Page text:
Pilgrimage as Opposition in Latin American Women's Literature

Article excerpt

In the last decade, one of the most interesting and under-examined characteristics of Latin American novels authored by women is the recourse to representations of secular spiritual practices as a form of resistance to patriarchal authority. Authors Laura Restrepo, Luisa Valenzuela, Giaconda Belli, Mayra Montero, Carmen Bullosa, Elizabeth Subercaseaux, and the lesser-known authors Alicia Yanez Cossio and Alina Diaconu, all explore unusual spiritual experiences and endeavours that effect profound personal transformation and interfere with forms of patriarchal order. This engagement of secular spirituality is new but not surprising. As Latin America has faced dramatic changes with post-Cold War political, economic, and militaristic rearrangements, spiritual life has not only attracted new followers but also evoked conversions. Over the last four decades, large sectors of the poor have abandoned Catholicism and converted to evangelical Protestantism. On a much smaller scale, Buddhism has been adopted amongst sectors of the middle class, and feminist theology has emerged as a spiritual and political movement on the continent and in the Caribbean (Aquino 15; Sigmund 2). Francine Masiello has suggested in "Las politicas del texto" that the need to infuse individual life with greater spiritual meaning emerges from the division of spirit and matter. As a result of this division of spirit and matter, she suggests, subjects are seeking out meaning "in the crevices of the sensory world, in the interstitial zone between bodies and social referents" (312). Although she describes this division as the remaining scar of dictatorship and genocide in Argentina, her model is applicable to other Latin American regions where the combined effects of militarization, repression, persecution, and betrayal on the part of the nation-state over the past three decades has evoked comparable states of existential depression.

The two experimental novels, El penultimo viaje (set in Argentina) by Alina Diaconu and Dulce compania (set in Colombia) by Laura Restrepo, are examples of this recent turn. In both, the loss of and search for spiritual connection in the human world result from the experience of corporeal repression and pressures to conform to the status quo. In El penultimo viaje, this repression extends from militant patriarchal regimes that exert complete control over the corporeal behaviour and mobility of its subjects. In Dulce compania, repression is produced by a gendered regime shaped by Catholic constructions of social difference as well as an apocalyptic, militarized environment. Overwhelmed by pressures to conform to physical and spiritual practices that maintain and stabilize the militarist, patriarchal regime, the women protagonists in both novels lose hope that they can build a meaningful future life. As I argue here, both novels foreground the secular pilgrimage as an "oppositional practice" (Chambers 6) that restores this lost meaning and hope. In these representations, pilgrimage is structurally reformulated. It involves a spiritual inward turn and a cathartic corporeal experience that in its most profound moment constitutes the recognition of the other within. In both novels, this personal use of pilgrimage prompts significant subjective transformation and leads the protagonist to dwell and form oppositional alliances in the marginal interstices and frontiers of the nation-state.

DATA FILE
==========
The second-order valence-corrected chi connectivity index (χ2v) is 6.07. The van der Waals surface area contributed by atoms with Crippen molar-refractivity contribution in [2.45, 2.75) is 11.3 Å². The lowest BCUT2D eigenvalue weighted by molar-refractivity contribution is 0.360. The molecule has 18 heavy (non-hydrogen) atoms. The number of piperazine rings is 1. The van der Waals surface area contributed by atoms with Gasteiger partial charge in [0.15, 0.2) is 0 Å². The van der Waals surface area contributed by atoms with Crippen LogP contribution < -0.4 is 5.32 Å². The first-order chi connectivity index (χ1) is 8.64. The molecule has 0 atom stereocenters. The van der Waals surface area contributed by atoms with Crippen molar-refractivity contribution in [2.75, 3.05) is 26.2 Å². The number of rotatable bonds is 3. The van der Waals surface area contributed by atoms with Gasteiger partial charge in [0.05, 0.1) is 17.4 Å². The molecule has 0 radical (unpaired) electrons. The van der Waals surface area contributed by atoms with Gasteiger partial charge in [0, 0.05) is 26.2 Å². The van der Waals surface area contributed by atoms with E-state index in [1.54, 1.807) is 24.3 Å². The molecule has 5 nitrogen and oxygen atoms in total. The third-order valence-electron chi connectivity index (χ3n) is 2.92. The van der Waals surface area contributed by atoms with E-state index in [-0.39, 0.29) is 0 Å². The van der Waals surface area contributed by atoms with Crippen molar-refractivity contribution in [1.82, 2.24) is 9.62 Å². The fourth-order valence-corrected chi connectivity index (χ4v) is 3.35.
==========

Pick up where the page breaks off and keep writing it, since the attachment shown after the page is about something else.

The novels of Diaconu and Restrepo represent several important departures from canonical Latin American literary projects that have used the form of the travel narrative to imagine oppositional identities. In the past, definitive Latin American travel narratives, including Alejo Carpentier's prologue to El reino de este mundo, Juan Rulfo's "Talpa," or Gabriel Garcia Marquez's "The Very Old Man With," amongst many others, have introduced new aesthetic or cultural concepts of regional or national identity by uncovering popular spiritual practices. …


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